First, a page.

Prior to the 2008 legislative session, I wrote that the main topics up for consideration this year would be the 4 T’s — Taxes, Transportation, Trauma and Thirst (as in water). While this proved to be true and all 4 T’s dominated the session, not all were resolved as we had hoped or as they will be in the future. Here’s a look at the final tally.
Taxes: After nearly a year of tirelessly crisscrossing the state pushing the GREAT plan, Speaker Glenn Richardson scaled back his plan considerably, settling on a proposal to eliminate the ad valorem tax on automobiles. The so-called birthday tax would be eliminated and local governments would instead be reimbursed by the state for their lost revenues. Tied into this plan was a proposal to cap residential and commercial property taxes as well as adding a $10 fee to car registrations to pay for trauma care in our state.
After being brought to the spotlight by the speaker, other state leaders proposed their own tax savings proposals beginning with Gov. Sonny Perdue who wanted to eliminate the .25 mill portion the state collects on property taxes.
While this would have represented an approximate $94 million savings to taxpayers, the governor later backed off of his proposal, citing a slowing economy and decreased revenue growth.
Not to be outdone, Lt. Gov. Casey Cagle and the Senate came up with yet another proposal for saving taxpayers money by suggesting a 10 percent state income tax cut over the next five years. The 2 percent cut per year proposal came out late in the session, never gained momentum and therefore was never seriously considered.
Of course, in the end no tax cut proposal passed, leaving the citizens with no savings and therefore no extra cash to help stimulate Georgia’s sagging economy.
Transportation: Another disappointment came in the area of transportation where, after months of hard work by the chairmen of the House and Senate transportation committees, no resolution was found to our state’s increasing needs.
Holding out hope until the end, a final compromise bill was narrowly defeated in the Senate in the waning hours of the session. After passing the House easily, the constitutional amendment that would have authorized planning regions to hold referendums on a penny sales tax that would have paid for transportation projects fell three votes short of the required two-thirds majority in the Senate.
Although it was entirely unintended, developments within the Department of Transportation (DOT) since the session ended may lead many to be thankful no new transportation funding mechanisms were passed by the legislature.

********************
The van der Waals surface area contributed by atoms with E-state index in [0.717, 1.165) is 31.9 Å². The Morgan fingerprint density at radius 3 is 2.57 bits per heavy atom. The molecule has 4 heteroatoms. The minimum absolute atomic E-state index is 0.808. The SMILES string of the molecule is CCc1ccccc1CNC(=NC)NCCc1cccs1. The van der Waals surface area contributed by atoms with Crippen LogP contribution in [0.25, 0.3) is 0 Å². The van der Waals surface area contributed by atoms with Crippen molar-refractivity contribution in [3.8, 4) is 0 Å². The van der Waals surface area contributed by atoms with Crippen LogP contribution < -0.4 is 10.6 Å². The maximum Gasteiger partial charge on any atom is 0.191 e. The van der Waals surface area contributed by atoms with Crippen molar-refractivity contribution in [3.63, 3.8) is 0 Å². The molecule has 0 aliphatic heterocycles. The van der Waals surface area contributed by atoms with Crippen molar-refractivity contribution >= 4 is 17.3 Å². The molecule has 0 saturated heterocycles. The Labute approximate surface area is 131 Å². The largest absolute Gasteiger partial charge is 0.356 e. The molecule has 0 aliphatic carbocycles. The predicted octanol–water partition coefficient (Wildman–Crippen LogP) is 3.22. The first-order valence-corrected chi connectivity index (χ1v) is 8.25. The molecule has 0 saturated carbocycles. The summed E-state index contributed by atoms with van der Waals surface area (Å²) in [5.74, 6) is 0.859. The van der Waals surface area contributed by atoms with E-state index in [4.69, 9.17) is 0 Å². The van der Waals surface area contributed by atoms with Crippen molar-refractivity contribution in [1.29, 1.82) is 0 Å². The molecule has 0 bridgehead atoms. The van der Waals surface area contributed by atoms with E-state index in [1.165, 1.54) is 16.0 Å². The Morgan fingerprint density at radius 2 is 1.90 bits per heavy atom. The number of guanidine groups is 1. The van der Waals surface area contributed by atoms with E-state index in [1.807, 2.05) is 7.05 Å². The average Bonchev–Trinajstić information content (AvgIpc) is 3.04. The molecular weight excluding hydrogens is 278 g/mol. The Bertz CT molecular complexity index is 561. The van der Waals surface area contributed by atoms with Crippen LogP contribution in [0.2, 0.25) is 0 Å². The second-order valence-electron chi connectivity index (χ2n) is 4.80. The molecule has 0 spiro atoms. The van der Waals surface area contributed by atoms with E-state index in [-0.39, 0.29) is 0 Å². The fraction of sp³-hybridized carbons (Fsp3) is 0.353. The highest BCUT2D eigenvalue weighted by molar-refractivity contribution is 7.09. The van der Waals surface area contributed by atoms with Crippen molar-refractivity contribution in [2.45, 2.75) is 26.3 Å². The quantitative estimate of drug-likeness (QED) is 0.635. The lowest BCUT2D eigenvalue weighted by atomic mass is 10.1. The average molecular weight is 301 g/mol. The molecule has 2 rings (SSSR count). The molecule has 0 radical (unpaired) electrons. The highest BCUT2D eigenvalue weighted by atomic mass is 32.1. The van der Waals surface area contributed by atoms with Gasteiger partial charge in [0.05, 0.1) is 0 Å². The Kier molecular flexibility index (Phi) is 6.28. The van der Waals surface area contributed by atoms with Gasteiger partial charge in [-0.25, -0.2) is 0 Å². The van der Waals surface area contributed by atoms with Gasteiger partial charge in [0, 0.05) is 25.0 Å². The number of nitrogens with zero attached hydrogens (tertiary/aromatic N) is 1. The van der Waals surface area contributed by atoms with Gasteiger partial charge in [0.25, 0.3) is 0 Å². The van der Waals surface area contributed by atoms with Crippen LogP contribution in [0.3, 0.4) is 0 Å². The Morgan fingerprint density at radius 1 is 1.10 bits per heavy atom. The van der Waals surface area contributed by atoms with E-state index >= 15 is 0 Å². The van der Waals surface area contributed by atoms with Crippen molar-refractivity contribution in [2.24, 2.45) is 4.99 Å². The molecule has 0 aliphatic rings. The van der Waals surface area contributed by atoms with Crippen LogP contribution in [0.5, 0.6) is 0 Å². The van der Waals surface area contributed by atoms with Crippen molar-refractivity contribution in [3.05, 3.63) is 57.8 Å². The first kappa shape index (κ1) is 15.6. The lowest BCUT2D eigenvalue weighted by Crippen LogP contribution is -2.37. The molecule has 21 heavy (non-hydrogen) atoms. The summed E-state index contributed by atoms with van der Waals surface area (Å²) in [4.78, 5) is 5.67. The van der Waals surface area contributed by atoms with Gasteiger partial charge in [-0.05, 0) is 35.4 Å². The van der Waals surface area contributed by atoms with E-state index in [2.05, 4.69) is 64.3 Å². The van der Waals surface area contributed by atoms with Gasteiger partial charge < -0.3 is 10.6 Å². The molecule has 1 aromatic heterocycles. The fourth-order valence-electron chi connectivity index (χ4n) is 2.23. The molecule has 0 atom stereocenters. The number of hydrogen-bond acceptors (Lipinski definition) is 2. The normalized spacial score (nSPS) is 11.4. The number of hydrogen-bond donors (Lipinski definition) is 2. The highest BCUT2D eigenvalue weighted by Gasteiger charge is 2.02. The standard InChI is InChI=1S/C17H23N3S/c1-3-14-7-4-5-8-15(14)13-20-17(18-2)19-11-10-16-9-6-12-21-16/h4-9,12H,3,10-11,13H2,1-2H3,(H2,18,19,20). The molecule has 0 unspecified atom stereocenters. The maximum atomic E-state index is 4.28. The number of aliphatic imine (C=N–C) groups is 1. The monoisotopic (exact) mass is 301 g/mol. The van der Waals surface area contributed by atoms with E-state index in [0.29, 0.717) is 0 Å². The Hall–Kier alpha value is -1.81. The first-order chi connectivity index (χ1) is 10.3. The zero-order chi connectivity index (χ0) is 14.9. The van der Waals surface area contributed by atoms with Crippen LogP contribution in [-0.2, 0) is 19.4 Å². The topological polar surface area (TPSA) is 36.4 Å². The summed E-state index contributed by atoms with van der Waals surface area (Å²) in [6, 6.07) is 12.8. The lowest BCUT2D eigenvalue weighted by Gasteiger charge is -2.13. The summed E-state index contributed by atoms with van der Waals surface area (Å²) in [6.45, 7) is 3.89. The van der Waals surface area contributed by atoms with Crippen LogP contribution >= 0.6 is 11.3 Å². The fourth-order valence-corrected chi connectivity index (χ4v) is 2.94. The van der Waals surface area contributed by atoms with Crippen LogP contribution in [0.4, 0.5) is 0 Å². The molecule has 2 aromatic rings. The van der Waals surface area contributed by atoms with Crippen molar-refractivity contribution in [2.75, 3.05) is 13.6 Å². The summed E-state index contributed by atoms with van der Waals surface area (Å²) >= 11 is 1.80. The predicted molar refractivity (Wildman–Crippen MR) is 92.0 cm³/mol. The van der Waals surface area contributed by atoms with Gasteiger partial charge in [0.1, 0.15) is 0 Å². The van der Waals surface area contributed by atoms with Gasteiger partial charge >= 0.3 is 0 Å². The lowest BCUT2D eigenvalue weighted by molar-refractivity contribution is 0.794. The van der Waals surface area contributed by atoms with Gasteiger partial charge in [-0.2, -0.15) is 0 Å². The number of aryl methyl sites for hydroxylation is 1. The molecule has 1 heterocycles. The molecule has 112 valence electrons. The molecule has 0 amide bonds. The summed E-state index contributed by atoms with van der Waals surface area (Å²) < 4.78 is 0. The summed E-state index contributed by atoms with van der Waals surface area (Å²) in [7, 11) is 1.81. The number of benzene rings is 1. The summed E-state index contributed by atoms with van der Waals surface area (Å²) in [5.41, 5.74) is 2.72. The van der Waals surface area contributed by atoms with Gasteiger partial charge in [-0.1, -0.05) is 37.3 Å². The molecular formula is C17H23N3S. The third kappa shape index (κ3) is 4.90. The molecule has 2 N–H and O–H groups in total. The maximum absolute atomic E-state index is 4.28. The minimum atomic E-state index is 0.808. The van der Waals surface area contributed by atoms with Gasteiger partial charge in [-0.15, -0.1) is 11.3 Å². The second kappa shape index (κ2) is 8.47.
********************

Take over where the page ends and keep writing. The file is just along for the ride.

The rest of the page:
Trauma: Many in the media are erroneously reporting that the legislature did not fund trauma this year. This is simply wrong as the ’08 supplemental budget contains $58.5 million for trauma. What the legislature failed to do was to identify a dedicated revenue source for trauma.
A last minute compromise to add a $10 fee onto automobile tags to fund trauma fell through, as did a proposal to direct the .25 mill the state collects on property taxes toward trauma.
While some have suggested that the immediacy of trauma funding was diminished with the funding in the ’08 budget, identifying a dedicated revenue source remains a top priority of the legislature.
Thirst: The much-anticipated statewide water management plan that will guide our state into the future was adopted this year. This much studied and scrutinized plan gives better tools to our state departments and local jurisdictions to work in cooperation with one another in preparation for meeting future increased demands for water.
We also addressed the need for new water reservoirs by empowering the state Soil and Water Conservation Commission to fund a significant portion of the permitting costs needed to establish and expand reservoirs meant to pull Georgians through future droughts.
All in all, while we still have much work to do in order to resolve the 4 T’s, a great deal of progress was made and a lot of groundwork laid by this legislature for future successes.